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One-sided attraction affects a friendship

By Amy Dickinson, Tribune Content Agency on

She may be using your own fear of seeming homophobic to test or try to coerce you. At the very least, her behavior is manipulative. At the most, she is sexually harassing you. You should tell her that this is a friendship deal breaker.

Dear Amy: My boyfriend and I have been dating for over two years. We've both been out of college for a year. We've faced a lot of changes and challenges together. Now my boyfriend is moving into a new, beautiful, big apartment.

I told him I wanted to move in with him (we had discussed living together in the past). We also spend five to six nights out of the week together, anyway.

His reaction to my idea was not excitement, but anxiety and indecision. Ultimately, he said he wanted to do it, but I'm a sensitive and stubborn person and wouldn't accept that because his heart wasn't in it.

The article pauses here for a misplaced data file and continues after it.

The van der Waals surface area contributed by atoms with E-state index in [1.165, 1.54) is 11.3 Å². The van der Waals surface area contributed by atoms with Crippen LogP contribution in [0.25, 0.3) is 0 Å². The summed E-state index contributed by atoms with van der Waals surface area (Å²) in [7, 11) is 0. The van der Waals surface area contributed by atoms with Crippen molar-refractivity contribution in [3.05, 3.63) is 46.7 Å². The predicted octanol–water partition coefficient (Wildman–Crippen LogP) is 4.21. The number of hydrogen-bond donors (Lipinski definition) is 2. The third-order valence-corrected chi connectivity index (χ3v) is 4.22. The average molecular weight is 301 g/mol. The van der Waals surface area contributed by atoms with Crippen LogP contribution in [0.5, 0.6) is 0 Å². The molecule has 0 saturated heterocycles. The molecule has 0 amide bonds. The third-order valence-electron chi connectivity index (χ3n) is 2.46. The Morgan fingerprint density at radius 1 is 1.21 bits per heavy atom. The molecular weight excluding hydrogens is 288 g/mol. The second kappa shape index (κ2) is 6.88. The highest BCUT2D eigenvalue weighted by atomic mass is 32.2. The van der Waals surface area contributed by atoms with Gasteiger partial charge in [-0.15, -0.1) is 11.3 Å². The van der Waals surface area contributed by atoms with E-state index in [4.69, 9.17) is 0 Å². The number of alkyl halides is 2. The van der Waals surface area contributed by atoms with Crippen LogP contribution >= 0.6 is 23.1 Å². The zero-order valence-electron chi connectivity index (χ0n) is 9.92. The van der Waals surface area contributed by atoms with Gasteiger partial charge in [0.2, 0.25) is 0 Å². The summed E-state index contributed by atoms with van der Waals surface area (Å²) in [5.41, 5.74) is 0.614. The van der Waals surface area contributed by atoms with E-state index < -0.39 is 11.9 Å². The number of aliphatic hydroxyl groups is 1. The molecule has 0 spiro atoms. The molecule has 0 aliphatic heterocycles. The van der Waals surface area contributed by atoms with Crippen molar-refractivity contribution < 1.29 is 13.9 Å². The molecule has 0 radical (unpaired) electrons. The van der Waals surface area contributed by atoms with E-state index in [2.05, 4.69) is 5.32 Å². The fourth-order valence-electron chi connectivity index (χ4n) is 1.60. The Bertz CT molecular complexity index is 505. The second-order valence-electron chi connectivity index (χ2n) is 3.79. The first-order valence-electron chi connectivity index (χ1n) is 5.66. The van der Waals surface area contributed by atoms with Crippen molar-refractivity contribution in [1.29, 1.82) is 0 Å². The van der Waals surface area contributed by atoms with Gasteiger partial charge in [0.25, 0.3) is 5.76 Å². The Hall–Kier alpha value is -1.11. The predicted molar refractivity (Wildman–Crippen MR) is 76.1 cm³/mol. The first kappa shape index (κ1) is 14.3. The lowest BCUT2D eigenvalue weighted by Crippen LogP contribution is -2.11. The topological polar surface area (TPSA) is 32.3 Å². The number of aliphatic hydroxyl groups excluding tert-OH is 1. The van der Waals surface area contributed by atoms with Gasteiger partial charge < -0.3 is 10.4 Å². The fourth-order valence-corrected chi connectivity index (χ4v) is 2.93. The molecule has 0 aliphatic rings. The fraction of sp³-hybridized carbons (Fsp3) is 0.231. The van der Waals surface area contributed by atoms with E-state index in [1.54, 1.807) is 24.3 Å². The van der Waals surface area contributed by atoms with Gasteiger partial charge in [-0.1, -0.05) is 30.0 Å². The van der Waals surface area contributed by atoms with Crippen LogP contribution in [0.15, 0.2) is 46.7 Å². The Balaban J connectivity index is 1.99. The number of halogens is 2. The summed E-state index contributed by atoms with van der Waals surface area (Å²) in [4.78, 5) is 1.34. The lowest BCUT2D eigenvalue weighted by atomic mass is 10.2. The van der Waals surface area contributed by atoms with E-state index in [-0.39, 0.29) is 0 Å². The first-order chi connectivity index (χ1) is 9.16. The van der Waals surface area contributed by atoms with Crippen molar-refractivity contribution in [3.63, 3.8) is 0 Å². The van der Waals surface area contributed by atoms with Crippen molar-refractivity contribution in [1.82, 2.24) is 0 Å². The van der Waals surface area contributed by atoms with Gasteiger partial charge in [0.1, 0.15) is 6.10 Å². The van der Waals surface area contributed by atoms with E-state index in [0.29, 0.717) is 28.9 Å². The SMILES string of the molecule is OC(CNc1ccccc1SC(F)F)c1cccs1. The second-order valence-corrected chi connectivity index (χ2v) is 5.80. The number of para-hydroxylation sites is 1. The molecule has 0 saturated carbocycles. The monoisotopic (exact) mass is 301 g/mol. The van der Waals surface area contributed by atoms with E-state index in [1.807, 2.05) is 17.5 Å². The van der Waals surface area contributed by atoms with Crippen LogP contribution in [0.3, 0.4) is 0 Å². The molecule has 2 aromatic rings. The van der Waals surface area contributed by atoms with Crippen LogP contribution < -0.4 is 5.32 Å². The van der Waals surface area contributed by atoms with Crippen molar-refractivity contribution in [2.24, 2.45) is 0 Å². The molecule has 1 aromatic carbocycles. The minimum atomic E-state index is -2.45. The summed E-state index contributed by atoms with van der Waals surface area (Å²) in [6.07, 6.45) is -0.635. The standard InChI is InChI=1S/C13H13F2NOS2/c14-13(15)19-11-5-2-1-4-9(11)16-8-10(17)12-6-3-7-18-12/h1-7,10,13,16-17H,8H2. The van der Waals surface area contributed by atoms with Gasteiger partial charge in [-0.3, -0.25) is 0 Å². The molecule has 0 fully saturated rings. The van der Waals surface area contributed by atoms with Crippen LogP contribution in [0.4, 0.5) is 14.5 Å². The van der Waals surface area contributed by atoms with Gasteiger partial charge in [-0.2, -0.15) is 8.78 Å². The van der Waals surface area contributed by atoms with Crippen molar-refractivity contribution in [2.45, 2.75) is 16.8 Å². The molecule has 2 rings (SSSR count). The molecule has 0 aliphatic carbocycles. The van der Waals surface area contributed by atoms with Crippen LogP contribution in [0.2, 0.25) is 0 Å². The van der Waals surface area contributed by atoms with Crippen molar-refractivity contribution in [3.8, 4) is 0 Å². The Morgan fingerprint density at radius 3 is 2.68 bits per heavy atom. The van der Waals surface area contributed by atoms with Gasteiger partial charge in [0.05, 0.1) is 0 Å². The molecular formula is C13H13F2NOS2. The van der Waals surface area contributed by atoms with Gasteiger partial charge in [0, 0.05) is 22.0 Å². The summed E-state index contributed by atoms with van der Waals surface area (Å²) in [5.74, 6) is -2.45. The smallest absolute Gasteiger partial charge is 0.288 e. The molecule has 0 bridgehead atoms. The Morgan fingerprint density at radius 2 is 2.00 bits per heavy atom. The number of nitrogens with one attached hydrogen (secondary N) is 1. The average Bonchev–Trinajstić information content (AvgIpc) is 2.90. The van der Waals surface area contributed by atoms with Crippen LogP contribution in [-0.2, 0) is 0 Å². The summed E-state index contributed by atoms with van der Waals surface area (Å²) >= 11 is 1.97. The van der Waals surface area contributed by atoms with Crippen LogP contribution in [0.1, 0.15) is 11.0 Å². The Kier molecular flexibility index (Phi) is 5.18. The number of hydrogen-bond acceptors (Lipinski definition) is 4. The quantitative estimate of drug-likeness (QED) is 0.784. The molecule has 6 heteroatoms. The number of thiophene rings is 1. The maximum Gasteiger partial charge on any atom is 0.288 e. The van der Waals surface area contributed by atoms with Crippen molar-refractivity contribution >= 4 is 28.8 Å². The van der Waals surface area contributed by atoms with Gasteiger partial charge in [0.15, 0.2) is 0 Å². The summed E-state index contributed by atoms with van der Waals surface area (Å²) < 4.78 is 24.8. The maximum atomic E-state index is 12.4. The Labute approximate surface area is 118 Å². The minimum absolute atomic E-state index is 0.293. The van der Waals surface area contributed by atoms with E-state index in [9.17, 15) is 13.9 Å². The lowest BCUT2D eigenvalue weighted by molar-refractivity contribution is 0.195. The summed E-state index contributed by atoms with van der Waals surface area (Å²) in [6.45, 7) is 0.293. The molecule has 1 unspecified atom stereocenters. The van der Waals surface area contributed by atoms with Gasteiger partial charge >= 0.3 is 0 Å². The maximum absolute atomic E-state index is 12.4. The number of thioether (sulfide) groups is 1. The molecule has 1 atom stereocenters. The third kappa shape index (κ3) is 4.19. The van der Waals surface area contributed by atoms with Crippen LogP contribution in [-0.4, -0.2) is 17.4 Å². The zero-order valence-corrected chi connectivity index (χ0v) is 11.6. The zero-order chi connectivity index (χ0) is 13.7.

I said, "It seems like you aren't ready," secretly hoping that he would beg me to join him. He didn't.

I wish I could brush it off and say hey, living together is a huge deal and I can wait until we're both into it. But I feel hurt, unwanted, and betrayed by my confidante.

 

I see young couples moving in together in New York all the time and I'm jealous that my partner doesn't want to have that experience with me. How do I move past this when I am feeling resentful and stubborn?

How can I ever go to his new apartment, when it looms with a "keep out" feeling?

-- Feeling Excluded

Dear Feeling Excluded: I'll grant you this: You are a human MRI, with the ability to perceive anxiety and indecision, look right past it -- and straight into your boyfriend's heart.

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